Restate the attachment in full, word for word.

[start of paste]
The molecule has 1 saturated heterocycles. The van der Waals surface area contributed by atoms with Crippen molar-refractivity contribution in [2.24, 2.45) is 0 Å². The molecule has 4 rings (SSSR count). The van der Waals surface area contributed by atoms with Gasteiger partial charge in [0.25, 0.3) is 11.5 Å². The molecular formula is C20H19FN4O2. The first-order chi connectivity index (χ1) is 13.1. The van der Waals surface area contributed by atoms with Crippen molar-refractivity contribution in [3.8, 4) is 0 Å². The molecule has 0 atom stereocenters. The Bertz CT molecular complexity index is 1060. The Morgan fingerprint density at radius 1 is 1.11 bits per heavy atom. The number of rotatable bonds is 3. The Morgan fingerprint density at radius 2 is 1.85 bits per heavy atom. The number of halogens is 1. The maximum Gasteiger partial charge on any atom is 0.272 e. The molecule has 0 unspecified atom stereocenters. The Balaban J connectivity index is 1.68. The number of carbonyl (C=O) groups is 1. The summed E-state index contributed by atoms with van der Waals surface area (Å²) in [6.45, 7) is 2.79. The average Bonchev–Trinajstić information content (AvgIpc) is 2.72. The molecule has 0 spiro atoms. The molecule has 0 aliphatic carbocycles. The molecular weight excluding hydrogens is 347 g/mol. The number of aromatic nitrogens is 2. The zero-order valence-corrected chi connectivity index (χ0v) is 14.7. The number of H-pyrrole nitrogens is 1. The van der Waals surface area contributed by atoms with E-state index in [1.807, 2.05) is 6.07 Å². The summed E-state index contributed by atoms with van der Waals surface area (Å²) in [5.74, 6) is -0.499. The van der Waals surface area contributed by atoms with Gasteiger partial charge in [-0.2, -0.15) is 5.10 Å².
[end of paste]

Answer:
The molecule has 1 saturated heterocycles. The van der Waals surface area contributed by atoms with Crippen molar-refractivity contribution in [2.24, 2.45) is 0 Å². The molecule has 4 rings (SSSR count). The van der Waals surface area contributed by atoms with Gasteiger partial charge in [0.25, 0.3) is 11.5 Å². The molecular formula is C20H19FN4O2. The first-order chi connectivity index (χ1) is 13.1. The van der Waals surface area contributed by atoms with Crippen molar-refractivity contribution in [3.8, 4) is 0 Å². The molecule has 0 atom stereocenters. The Bertz CT molecular complexity index is 1060. The Morgan fingerprint density at radius 1 is 1.11 bits per heavy atom. The number of rotatable bonds is 3. The Morgan fingerprint density at radius 2 is 1.85 bits per heavy atom. The number of halogens is 1. The maximum Gasteiger partial charge on any atom is 0.272 e. The molecule has 0 unspecified atom stereocenters. The Balaban J connectivity index is 1.68. The number of carbonyl (C=O) groups is 1. The summed E-state index contributed by atoms with van der Waals surface area (Å²) in [6.45, 7) is 2.79. The average Bonchev–Trinajstić information content (AvgIpc) is 2.72. The molecule has 0 spiro atoms. The molecule has 0 aliphatic carbocycles. The molecular weight excluding hydrogens is 347 g/mol. The number of aromatic nitrogens is 2. The zero-order valence-corrected chi connectivity index (χ0v) is 14.7. The number of H-pyrrole nitrogens is 1. The van der Waals surface area contributed by atoms with E-state index in [1.807, 2.05) is 6.07 Å². The summed E-state index contributed by atoms with van der Waals surface area (Å²) in [5.74, 6) is -0.499. The van der Waals surface area contributed by atoms with Gasteiger partial charge in [-0.2, -0.15) is 5.10 Å².